Spring looks good on paper, but for people with allergies, it’s not all it’s cracked up to be. And neither is summer. A warm breeze means pollen, flowers mean bees. For the allergic, life outdoors can mean ‘miserable.’ Seasonal allergic rhinitis (or hay fever), affects millions of people worldwide and causes sneezing, runny or itchy nose, itchy eyes, mouth or ears, and general stuffiness. These allergic reactions, says SLUCare allergist and immunologist Dr. Mark Dykewicz, are most commonly caused by pollen and mold spores in the air and occur at different times depending on geographic location. In the Midwest, for example, tree pollen is most prolific in early to late spring, grasses in late spring, ragweed in late summer and mold throughout the growing season. Year-round allergic problems can be caused by things like dust, dust mite droppings and pet dander.
However, according to Dykewicz, rhinitis isn’t always caused by an allergic response. “Sometimes, it’s simply a cold, sometimes it’s a reaction to other environmental irritants like perfumes, cleaning products and sudden temperature changes. And sometimes, it has no relation to environmental exposures at all,” he says. Testing of the skin or blood can help determine whether an allergy is present, in which case antihistamines and nasal steroids (both prescription and over-the-counter) are effective treatments. He notes that the FDA recently approved a sublingual (under-the-tongue) tablet for grass and ragweed allergies, but the course must be started three months in advance of the pollens’ appearance. Dykewicz adds that no amount of antihistamine will help with nonallergic symptoms. “You’ll be wasting your money!” he says.
Like rhinitis, asthma either may be allergic or non-allergic. Both forms involve an inflammation of the airways, which become swollen and constricted, making it difficult for air to move in and out of the lungs. While both allergic and non-allergic asthma can be triggered by exercise, allergic asthma (the most common form) is caused by inhaling allergens like pollen, mold and dust. According to Dykewicz, asthma caused by a cockroach allergy is the cause of many emergency room visits. He says people who suffer from exercise-induced asthma should not cut back on physical activity, but rather work with a physician to develop a safe management plan. Inhalers containing anti-inflammatory medication are helpful, he notes.
In terms of food, Dykewicz says the line between allergy and intolerance becomes blurred, but the differences between the two are very important. “If you are allergic to a food, this allergen triggers a response in the immune system,” he explains. “Food allergy reactions can be life-threatening, so people must be very careful to avoid their food triggers and carry auto-injectable epinephrine.” Although many food allergies are diagnosed in young children, sometimes a reaction “comes out of nowhere” in adulthood. “If you don’t even know you have an allergy, you can’t take precautions,” Dykewicz says. An allergic reaction can occur within minutes and might involve cramping and vomiting, throat constriction, difficulty breathing, body swelling and hives.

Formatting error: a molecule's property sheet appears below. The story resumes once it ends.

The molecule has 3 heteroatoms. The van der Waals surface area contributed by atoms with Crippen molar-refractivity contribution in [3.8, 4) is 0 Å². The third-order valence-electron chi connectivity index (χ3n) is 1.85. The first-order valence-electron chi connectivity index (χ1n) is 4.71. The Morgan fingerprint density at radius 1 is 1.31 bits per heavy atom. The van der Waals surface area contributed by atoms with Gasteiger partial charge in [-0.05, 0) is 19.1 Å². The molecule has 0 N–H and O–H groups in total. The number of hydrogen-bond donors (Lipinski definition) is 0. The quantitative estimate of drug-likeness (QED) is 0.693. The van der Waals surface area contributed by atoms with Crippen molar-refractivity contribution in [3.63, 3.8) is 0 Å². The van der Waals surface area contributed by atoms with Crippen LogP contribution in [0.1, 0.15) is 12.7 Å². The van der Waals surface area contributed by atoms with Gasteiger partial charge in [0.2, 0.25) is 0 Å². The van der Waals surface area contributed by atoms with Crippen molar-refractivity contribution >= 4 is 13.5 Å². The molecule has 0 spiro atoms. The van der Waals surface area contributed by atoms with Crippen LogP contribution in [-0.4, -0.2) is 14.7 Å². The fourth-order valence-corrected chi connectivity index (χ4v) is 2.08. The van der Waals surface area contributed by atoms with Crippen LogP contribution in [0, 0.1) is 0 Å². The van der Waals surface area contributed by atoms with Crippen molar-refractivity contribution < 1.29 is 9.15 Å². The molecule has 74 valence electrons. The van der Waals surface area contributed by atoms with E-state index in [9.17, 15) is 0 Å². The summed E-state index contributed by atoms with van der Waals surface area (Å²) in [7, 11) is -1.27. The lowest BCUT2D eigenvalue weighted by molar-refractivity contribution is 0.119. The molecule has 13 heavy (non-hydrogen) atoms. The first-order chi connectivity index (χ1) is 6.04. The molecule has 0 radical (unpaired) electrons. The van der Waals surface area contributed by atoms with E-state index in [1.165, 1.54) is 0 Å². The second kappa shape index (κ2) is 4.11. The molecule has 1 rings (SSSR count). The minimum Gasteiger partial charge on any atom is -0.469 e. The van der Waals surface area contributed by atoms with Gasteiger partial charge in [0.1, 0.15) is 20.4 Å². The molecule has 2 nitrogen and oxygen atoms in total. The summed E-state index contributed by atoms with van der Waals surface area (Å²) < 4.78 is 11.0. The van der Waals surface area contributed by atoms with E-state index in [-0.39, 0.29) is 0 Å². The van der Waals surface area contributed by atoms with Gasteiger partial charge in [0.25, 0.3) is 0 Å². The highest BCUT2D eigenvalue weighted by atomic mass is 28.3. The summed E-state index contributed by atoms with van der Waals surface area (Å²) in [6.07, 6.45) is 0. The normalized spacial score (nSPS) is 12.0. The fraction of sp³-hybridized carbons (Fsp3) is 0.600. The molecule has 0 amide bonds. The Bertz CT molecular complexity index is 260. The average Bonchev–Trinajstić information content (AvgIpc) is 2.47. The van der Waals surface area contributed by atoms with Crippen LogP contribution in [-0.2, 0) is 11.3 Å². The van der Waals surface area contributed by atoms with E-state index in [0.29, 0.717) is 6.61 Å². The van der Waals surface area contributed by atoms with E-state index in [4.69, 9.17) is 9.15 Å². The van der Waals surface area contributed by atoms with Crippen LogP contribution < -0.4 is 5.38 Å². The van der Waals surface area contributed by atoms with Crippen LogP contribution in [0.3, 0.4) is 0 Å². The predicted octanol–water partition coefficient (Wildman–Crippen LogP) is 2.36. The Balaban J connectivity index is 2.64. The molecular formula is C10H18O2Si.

Dykewicz says the prevalence of peanut allergy has increased significantly over the past several decades in many countries, but a new theory may offer hope. “We used to say allergic children should avoid the allergen, but recent evidence might show that a little bit of early exposure to peanuts may prevent the development of a peanut allergy. It’s a sea-change in thinking,” Dykewicz says.
According to the American Academy of Allergy, Asthma and Immunology, eight foods are responsible for the majority of allergic reactions: cow’s milk, eggs, fish, peanuts, shellfish, soy, tree nuts and wheat.
Insect stings also can cause severe allergic responses, and Dykewicz says there needs to be more awareness of the importance of venom desensitization shots. “If you’ve have had a reaction in the past, it might be wise to be evaluated by an allergist because auto-injectable epinephrine might not be enough to prevent fatality,” he stresses.
Pictured: Dr. Mark Dykewicz
Photo courtesy of SLUCare Physician Group
SLUCare practioner Dr. Mark Dykewicz sees patients in Drummond Hall, 3691 Rutger Ave., Ste. 100. To schedule an appointment, call 314.977.4440 or visit slucare.edu/allergy.